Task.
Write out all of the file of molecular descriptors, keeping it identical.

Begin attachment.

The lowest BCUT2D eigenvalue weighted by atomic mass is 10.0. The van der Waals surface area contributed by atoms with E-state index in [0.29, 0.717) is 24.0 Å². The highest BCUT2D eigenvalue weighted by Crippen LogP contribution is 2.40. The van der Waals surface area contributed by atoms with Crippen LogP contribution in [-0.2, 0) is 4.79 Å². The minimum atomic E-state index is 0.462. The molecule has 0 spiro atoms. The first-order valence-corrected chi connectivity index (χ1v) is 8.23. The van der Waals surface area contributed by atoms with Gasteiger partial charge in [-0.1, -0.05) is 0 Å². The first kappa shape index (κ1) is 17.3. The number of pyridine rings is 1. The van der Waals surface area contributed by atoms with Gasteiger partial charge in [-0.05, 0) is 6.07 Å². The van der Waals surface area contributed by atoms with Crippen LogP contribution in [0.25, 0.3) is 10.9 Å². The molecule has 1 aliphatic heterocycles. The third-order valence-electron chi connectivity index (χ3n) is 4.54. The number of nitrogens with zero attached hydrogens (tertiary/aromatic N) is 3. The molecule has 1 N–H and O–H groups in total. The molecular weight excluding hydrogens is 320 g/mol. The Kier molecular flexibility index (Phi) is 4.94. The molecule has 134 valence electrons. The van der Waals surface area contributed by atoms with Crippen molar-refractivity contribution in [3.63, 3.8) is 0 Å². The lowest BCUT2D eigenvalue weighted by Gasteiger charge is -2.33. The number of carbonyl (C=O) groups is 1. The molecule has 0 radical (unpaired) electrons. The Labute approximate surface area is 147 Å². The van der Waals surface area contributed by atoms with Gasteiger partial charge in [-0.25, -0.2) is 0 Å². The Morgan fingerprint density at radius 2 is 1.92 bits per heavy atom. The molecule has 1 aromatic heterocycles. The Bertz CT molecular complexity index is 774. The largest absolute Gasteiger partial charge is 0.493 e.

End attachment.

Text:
The lowest BCUT2D eigenvalue weighted by atomic mass is 10.0. The van der Waals surface area contributed by atoms with E-state index in [0.29, 0.717) is 24.0 Å². The highest BCUT2D eigenvalue weighted by Crippen LogP contribution is 2.40. The van der Waals surface area contributed by atoms with Crippen LogP contribution in [-0.2, 0) is 4.79 Å². The minimum atomic E-state index is 0.462. The molecule has 0 spiro atoms. The first-order valence-corrected chi connectivity index (χ1v) is 8.23. The van der Waals surface area contributed by atoms with Gasteiger partial charge in [-0.1, -0.05) is 0 Å². The first kappa shape index (κ1) is 17.3. The number of pyridine rings is 1. The van der Waals surface area contributed by atoms with Gasteiger partial charge in [-0.05, 0) is 6.07 Å². The van der Waals surface area contributed by atoms with Crippen LogP contribution in [0.25, 0.3) is 10.9 Å². The molecule has 1 aliphatic heterocycles. The third-order valence-electron chi connectivity index (χ3n) is 4.54. The number of nitrogens with zero attached hydrogens (tertiary/aromatic N) is 3. The molecule has 1 N–H and O–H groups in total. The molecular weight excluding hydrogens is 320 g/mol. The Kier molecular flexibility index (Phi) is 4.94. The molecule has 134 valence electrons. The van der Waals surface area contributed by atoms with Crippen molar-refractivity contribution in [3.63, 3.8) is 0 Å². The lowest BCUT2D eigenvalue weighted by Gasteiger charge is -2.33. The number of carbonyl (C=O) groups is 1. The molecule has 0 radical (unpaired) electrons. The Labute approximate surface area is 147 Å². The van der Waals surface area contributed by atoms with Gasteiger partial charge in [-0.25, -0.2) is 0 Å². The Morgan fingerprint density at radius 2 is 1.92 bits per heavy atom. The molecule has 1 aromatic heterocycles. The Bertz CT molecular complexity index is 774. The largest absolute Gasteiger partial charge is 0.493 e.